Sicknesses and Such

December has not been my month. Or my family’s month. Or my friends’ month. Or my co-workers’ month. Everyone has been so sick! It started out fine – with my first 4- and 5-mile runs. I also did my first pre-dawn run. But then I got some sort of food poisoning the second week of December. I had made healthy turkey tacos on Sunday, had some for dinner that night, and then packed it up for my lunches for next 3 days. I felt fine on Sunday, but after lunch on both Monday and Tuesday, I felt horrible. My stomach hurt, then I got nauseated, and then I got my #1 sign that I’m about to vomit – I got extremely tired and could not stop yawning. I did not get sick either day, and I did not think it had anything to do with my food.

So when I worked from home on Wednesday, I ate a second smaller serving, meaning I ate more of the food (turkey, salsa, cheese, avocado, and crunchy shells) as the previous 2 days. I got so unbelievably sick. Both ends. I was scheduled to donate platelets for the first time since my tibia injury (platelets are necessary for bone healing, so I couldn’t afford to give away any of my own), but I had to cancel my appointment. I couldn’t keep anything down. I was up all night puking, and had no choice but to call out of work the next day. I rarely take actual sick days where I don’t do any work, but I needed it. I felt better on Friday and actually had a great run mid-day (since I knew I’d have to be on a conference call well into the evening). Continue reading

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First Official Run of My 18-Week Marathon Training Program

Sunday was the official start of our 18-week marathon training program. Since it was a rest/foam roll/stretch/ice day for me, and yesterday was a strength training day, today was my first run of the 18 weeks!

I set my alarm for 5:15am to run before work and guess what? I actually got up and ran! Well, I snoozed till 5:30 and tried very hard to talk myself into rolling over and going back to sleep, but guilt won. And then I didn’t exactly “get up and run” because Chip prefers long walks first thing in the morning, but I finally got out the door around 6:15am. I ran 3 miles as planned, but upped my running intervals from 3 minutes to 4 minutes, still with 1-minute walking intervals. It wasn’t nearly as bad as I expected it to be, except right in the middle of my run when I had a few hills to conquer.

However, 3 scary things happened on my run. Continue reading

My December 9th Fundraising Email

If you didn’t get my email yesterday, here’s an online version.

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Dear Friends & Family,

Happy Holidays! There are now just over 4 months until I run the 2019 Boston Marathon with the Dana-Farber Marathon Challenge, which raises critical funds to benefit the Claudia Adams Barr Program in Innovative Basic Cancer Research at Dana-Farber Cancer Institute. So far, I have raised more than $1,400 toward my $10,925 goal. To those of you who have already donated, thank you so much!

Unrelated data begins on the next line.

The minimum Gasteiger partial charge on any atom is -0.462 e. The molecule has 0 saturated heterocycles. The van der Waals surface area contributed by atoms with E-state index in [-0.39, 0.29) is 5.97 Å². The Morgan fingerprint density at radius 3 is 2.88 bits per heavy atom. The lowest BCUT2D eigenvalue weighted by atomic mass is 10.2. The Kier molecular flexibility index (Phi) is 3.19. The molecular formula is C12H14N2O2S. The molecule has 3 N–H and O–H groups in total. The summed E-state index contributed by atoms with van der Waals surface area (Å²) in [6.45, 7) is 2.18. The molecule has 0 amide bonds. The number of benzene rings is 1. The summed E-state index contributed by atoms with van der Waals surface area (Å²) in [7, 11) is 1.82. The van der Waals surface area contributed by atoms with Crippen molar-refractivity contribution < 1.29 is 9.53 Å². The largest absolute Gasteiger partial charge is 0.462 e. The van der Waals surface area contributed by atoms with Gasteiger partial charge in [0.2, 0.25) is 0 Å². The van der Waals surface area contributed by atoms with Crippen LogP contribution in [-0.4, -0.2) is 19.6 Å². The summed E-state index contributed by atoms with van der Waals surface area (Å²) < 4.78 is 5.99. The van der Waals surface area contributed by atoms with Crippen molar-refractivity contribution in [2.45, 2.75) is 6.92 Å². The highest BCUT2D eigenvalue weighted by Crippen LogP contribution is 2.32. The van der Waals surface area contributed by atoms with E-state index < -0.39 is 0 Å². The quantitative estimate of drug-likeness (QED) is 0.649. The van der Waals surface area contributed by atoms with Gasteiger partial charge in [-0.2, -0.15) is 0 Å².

As we celebrate the holiday season, I find myself thinking of the families who have one fewer reason to celebrate this year, and the people who will be spending what should be a joyous time undergoing cancer treatment and its potentially devastating complications. But just as the holiday season brings hope, so does the Barr Program. Continue reading

First Group Run of the 2018-19 Season

Six months ago yesterday, I got the MRI that confirmed a grade 1 tibial stress fracture. Later that day, I met the orthopedic doctor who put me in a walking boot to go along with the crutches I had received the previous day. It had already been over a month since I had run any significant distance (significant being a relative term at the time) – 8 miles way back on May 5.

fb_img_1544286461591So yesterday, when I ran 6 miles of hills with my Dana-Farber teammates at our first group run of the training season, I finally felt like I was back. Don’t get me wrong, those 6 miles were hard. The first mile I struggled to breathe. I thought I had forgotten a nasal strip. Turns out there was one in my pocket, but I had sunscreen on my face so it fell off not long after I applied it during Mile 2. The first 2 miles were mostly downhill, but then came the first of the famed Newton Hills. And then the second. But after that second one, we were at Mile 3 and it was time to turn around and run back to where we started. Mile 4 was mostly flat with some downhill, but then there was that massive hill during the final mile. I would say from Mile 4 on, I finally felt loose and warmed up (though I was freezing cold), I really struggled with my breathing. I’m sure it’s a combination of my collapsing nasal valve as well as my cardiorespiratory fitness having a long way to go to get back to where I was pre-injury, but man it was a struggle. Every step. Continue reading